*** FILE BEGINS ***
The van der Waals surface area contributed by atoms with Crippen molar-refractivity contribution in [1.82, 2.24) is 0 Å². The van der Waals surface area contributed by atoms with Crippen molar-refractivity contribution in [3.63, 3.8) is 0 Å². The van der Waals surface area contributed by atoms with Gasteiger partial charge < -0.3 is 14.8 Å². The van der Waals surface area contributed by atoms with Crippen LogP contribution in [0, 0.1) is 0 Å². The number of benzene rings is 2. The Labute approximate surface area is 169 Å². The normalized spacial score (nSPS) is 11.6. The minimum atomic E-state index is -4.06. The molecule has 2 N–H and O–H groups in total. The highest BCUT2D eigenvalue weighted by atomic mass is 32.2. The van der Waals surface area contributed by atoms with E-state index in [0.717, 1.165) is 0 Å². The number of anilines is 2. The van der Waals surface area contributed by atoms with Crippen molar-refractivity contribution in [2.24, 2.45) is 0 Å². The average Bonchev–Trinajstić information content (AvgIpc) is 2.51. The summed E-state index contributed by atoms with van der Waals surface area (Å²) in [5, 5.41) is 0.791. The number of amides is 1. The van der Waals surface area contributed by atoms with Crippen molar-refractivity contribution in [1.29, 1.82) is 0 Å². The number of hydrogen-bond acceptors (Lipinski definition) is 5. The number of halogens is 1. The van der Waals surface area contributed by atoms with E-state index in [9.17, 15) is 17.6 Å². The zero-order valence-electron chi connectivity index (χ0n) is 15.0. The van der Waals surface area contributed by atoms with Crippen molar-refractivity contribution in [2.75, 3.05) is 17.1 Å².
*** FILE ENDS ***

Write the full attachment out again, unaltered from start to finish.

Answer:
The van der Waals surface area contributed by atoms with Crippen molar-refractivity contribution in [1.82, 2.24) is 0 Å². The van der Waals surface area contributed by atoms with Crippen molar-refractivity contribution in [3.63, 3.8) is 0 Å². The van der Waals surface area contributed by atoms with Gasteiger partial charge < -0.3 is 14.8 Å². The van der Waals surface area contributed by atoms with Crippen LogP contribution in [0, 0.1) is 0 Å². The number of benzene rings is 2. The Labute approximate surface area is 169 Å². The normalized spacial score (nSPS) is 11.6. The minimum atomic E-state index is -4.06. The molecule has 2 N–H and O–H groups in total. The highest BCUT2D eigenvalue weighted by atomic mass is 32.2. The van der Waals surface area contributed by atoms with E-state index in [0.717, 1.165) is 0 Å². The number of anilines is 2. The van der Waals surface area contributed by atoms with Crippen molar-refractivity contribution in [2.24, 2.45) is 0 Å². The average Bonchev–Trinajstić information content (AvgIpc) is 2.51. The summed E-state index contributed by atoms with van der Waals surface area (Å²) in [5, 5.41) is 0.791. The number of amides is 1. The van der Waals surface area contributed by atoms with Crippen molar-refractivity contribution in [1.29, 1.82) is 0 Å². The number of hydrogen-bond acceptors (Lipinski definition) is 5. The number of halogens is 1. The van der Waals surface area contributed by atoms with E-state index in [9.17, 15) is 17.6 Å². The zero-order valence-electron chi connectivity index (χ0n) is 15.0. The van der Waals surface area contributed by atoms with Crippen molar-refractivity contribution in [2.75, 3.05) is 17.1 Å².